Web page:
GREENVILLE – One woman’s “pristine wilderness” is her neighbor’s hope of jobs for his children.
At the first “scoping session” on a proposal by Plum Creek Timber Co. to rezone 426,000 acres to allow for nearly 1,000 house lots and a large resort development, more than 50 people asked the Land Use Regulation Commission to find a solution that protects the region’s North Woods identity without sacrificing its economic future.
Local people spoke of starry night skies, of snowmobile trails and silent lakeshores.
“We have a valuable commodity here … the Moosehead brand,” said Mildred Kennedy of the Moosehead Region Futures Committee. “Sacrificing the region’s unique character [would be] too much of a sacrifice.”
“I can’t tell you how many of my guests come to me and say, ‘Please do something to keep this area the way it is,'” said John Willard, owner of The Birches in Rockwood.
But most of those who testified Tuesday night said that they would welcome some development. People want to fill their shrinking school. They want local jobs so they don’t have to commute hours to work.
Some, like local realtor Liz Dyer, believe that Plum Creek offers the solution, creating house lots that she believes will sell to Maine families.
“Those of us who live here all have our own little piece of paradise. Where do you think that came from? That was forestland,” she said. “I’m tired of the not-in-my-backyard mentality here.”
Others argued that Plum Creek’s lots would bring urban dwellers to the woods, where they would demand services that would tax local communities’ budgets.
Joan Wisher purchased a camp on First Roach Pond in 1985, drawn by the “peace and tranquility” of the region. Since 2001, when Plum Creek began developing lots on the pond, her life has been anything but peaceful, she said.
“They won’t be building simple cabins tucked into the woods,” said Joan Shapleigh of Dover-Foxcroft, who believes that development closer to towns, such as the resort proposed for Brownville, makes more sense.
Jonathan Carter, one of the leaders of a Save Moosehead campaign that opposes the Plum Creek project in its entirety, asked LURC to formally study the potential economic benefits of protecting the region for ecotourism – ideally in the form of the national park he has advocated for more than a decade.
“Keeping wild land wild is a silent economic engine,” he said.
A local member of the park opposition group the Maine Woods Coalition countered that more than a million acres of forestland are protected already.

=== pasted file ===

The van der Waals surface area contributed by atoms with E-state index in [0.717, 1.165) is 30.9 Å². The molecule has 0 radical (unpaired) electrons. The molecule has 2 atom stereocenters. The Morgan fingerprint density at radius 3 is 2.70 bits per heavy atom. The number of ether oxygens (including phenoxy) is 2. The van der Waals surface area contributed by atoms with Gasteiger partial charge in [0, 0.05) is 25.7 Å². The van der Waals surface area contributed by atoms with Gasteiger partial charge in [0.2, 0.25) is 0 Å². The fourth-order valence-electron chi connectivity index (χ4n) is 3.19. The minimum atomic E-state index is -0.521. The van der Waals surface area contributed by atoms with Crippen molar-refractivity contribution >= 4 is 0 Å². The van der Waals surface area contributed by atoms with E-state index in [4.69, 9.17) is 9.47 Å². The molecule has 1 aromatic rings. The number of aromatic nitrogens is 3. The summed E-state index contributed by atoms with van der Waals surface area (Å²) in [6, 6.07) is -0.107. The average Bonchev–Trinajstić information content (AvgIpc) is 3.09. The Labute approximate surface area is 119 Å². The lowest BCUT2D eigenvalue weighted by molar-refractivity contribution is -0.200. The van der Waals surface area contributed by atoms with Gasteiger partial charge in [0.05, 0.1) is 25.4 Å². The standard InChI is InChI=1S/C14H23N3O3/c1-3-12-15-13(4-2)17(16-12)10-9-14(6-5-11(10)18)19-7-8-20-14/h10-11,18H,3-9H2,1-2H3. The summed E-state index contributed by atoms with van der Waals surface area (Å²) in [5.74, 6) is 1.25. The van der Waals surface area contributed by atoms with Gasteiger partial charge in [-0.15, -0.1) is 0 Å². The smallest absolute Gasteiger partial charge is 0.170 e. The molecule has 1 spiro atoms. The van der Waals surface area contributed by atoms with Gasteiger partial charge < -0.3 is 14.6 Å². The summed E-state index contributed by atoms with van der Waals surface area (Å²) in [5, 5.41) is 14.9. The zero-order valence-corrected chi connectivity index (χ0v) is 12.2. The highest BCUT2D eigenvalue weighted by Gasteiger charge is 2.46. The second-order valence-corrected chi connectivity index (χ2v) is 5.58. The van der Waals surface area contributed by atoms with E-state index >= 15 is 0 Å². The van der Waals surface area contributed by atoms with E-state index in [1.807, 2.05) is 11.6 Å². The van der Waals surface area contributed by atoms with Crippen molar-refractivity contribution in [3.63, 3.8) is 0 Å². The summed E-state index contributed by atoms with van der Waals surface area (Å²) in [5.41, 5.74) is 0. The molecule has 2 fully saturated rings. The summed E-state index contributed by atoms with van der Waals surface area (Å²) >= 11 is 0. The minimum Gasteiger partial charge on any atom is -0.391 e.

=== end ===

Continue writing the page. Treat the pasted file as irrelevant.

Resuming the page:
But Tuesday night wasn’t supposed to be about debating a park, and many speakers did address the nuts and bolts of the Plum Creek proposal.
Several speakers asked that LURC require Plum Creek to study the flora and fauna of the region, to prove that the project is as ecologically innocuous as the company claims. Wetlands and rare forest communities are not adequately addressed.
Others asked whether federal permission for development is needed in a region where federally threatened Canada lynx are believed to live.
“Forests are more than trees. These are complex ecosystems,” said biologist Diane Barritas.
Paul Johnson, a retired fisheries biologist who worked for the state for many years, urged LURC to protect wildlife habitat as well as people’s access to that habitat for hunting and fishing. On First Roach Pond, a local boat launch was lost when Plum Creek developed house lots, he said.
“It’s essential that type of opportunity never be lost again,” he said.
But whether they supported the Plum Creek plan wholeheartedly, believed it to be the ruin of the North Woods, or fell somewhere in between, all spoke of the importance of the debate. Much more than Plum Creek’s land is at stake as LURC sets precedent for the future of the region, they said.
Millions of acres are owned by timber companies scattered throughout the region, and regardless of whether the Plum Creek proposal is good or bad, it will usher in dozens of similar proposals, they said.
“It isn’t whether other developers are waiting in the wings for the decision to be made … it’s how many are waiting,” said Lauren Ritchie of Greenville.
If all the plans come to fruition, he said, “you can kiss the rest of the North Maine Woods goodbye.”
Subsequent scoping sessions are scheduled for 6 p.m. (doors open at 5:30) Thursday, Aug.18, at the Rockwood Community Building; Monday, Aug. 22, at the Sky Lodge Conference Center in Moose River; and Wednesday, Aug. 24, at the Maple Hill Inn & Conference Center in Hallowell.